By Olivia Lease and Kallie Winston
On April 14, the faculty dining room in Hamilton-Williams Campus Center was filled with people, including a large number of freshmen, eager to discuss and learn more about transgender issues.
Seniors Skylar Drake and Nora Anderson held another Trans-ition Your Outlook event, as the previously first one conflicted with other campus events.
At the start of the meeting, Drake and Anderson addressed three terms: cis, trans and non-binary. The word “trans” commonly means across from one another, while “cis” is the opposite of trans. A “non-binary” individual is someone who does not identify as male or female. Commonly, transgender and non-binary are used interchangeably.
Drake explained that she and Anderson were “cis” women who wished to shed light on the issue of non-binary individuals on the OWU campus.
“I am a cis woman who does not know enough about transgender issues,” Drake said. “I have seen how my friends who are transgender are affected when people do not know their preferred pronoun usage.
Anderson explained the correct pronoun usage is he, she, or they for any person. One must refer to another individual with the pronoun he, she, or they choose.
Ashley Biser, politics and government professor and chair of the Committee on Women and Gender, attended the event. Biser said Ohio Wesleyan’s current integration of the issue is “sporadic.”
“There are many people who are very supportive, there are many people who don’t know a lot, there are many people who would like to learn and there are some people who are sort of oblivious to this issue,” she said.
Junior Liz Dickson said they attended the event because “it is personally really relevant to me.”
“I identify as genderqueer and I am constantly misgendered in and outside of the classroom on this campus,” Dickson said.
Dickson transferred to OWU from another institution partially because their previous university had no gender-inclusive housing.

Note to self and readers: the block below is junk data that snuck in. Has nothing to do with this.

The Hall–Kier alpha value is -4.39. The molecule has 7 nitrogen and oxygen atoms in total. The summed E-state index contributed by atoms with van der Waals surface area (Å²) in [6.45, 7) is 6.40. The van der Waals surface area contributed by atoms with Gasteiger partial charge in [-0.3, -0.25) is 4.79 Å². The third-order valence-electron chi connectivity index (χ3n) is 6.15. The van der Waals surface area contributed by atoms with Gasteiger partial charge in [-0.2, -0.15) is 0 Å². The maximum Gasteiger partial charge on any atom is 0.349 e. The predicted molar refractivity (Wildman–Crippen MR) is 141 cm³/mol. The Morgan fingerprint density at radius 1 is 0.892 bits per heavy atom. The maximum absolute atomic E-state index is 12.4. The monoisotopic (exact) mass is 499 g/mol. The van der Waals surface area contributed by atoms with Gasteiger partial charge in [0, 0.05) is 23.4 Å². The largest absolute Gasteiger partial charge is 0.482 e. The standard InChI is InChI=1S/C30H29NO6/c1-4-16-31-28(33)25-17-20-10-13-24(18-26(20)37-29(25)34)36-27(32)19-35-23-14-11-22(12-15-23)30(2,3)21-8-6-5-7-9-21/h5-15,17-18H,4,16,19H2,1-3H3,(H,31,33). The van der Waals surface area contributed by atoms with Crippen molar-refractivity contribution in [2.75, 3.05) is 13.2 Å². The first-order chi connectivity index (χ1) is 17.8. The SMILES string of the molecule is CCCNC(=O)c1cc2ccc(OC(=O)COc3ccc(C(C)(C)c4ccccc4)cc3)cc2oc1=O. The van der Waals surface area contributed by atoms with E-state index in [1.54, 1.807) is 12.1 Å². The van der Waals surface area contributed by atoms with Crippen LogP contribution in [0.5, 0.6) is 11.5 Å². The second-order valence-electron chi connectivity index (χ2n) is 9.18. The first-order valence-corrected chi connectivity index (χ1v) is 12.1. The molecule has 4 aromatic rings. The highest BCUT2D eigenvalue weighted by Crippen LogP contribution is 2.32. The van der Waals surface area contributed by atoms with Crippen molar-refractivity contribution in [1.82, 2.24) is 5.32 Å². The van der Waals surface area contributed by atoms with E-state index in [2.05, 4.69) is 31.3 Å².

The issue of OWU’s lack of all-gender housing and gender-neutral bathrooms was brought up in the discussion.
Regarding OWU’s first steps toward more gender inclusivity, Dickson said, “For me, preferred gender pronouns are a serious issue.” Something they plan on working on next semester is starting the conversation with faculty on the importance of preferred pronouns.
Dickson said they are misgendered often.
“Because I present as more feminine but my identity is genderqueer and I have gender neutral pronouns, people don’t ask me and that is actually really frustrating,” Dickson said.
Dickson brought up in the discussion that a person’s gender presentation may not match up with their gender identity because of the discrimination they experience.
“I am a transgender individual and I would prefer to go by they, their and theirs,” Dickson said. “If you do not know what someone prefers to be called, or if you cannot tell what gender someone is, just ask them.”
Dickson said the issue applies to OWU for multiple reasons.
“Every black issue is a transgender issue, every class issue is a transgender issue, every issue (regarding) disabled students is a transgender issue because…all of the different ways our identities intersect, there are actually so many issues on this campus it becomes,” they said.
The event had only a few faculty members in attendance, which raised the question: are these issues the faculty are discussing?
Biser said it is a part of the Committee on Women and Gender’s discussion but it is not necessarily something that faculty in general talking about, although she thinks there is an interest in being more inclusive.
“We talk about women, we talk about gender, but we are still learning how best to talk about transgender issues and how best to make sure that all students feel welcome on this campus,” Biser said.
Drake said she was pleased with the turnout, but she and Anderson hoped more faculty members would have attended.
“(We) hoped that more faculty would come, but were we to plan this event again I think we would individually invite more faculty to insure that professors knew the event was going on.”
Dickson was displeased with the faculty turnout.
“I was actually kind of angry that there were no women’s and gender studies, sociology or psychology professors there because it was sponsored by the sociology department,” they said.
Drake said she has no plans to personally organize similar events, as she is graduating this spring.
“I hope someone else will,” she said. “I think our student community is excited and willing to pursue these issues further.”
In regards to the non-binary turnout, Anderson said the pair was happy the discussion included trans and non-binary perspectives.
“One of the problems that Skylar and I discussed was us, as cis women, leading a discussion about an issue we have the privilege to not be affected by,” Anderson said.
“This is rightly led by trans and non-binary individuals, and I’m glad they were there to lend their voices.”
Dickson agreed, but emphasized the importance to persist with the issue.
“It was a good discussion” Dickson said, “I think we have a long way to go.”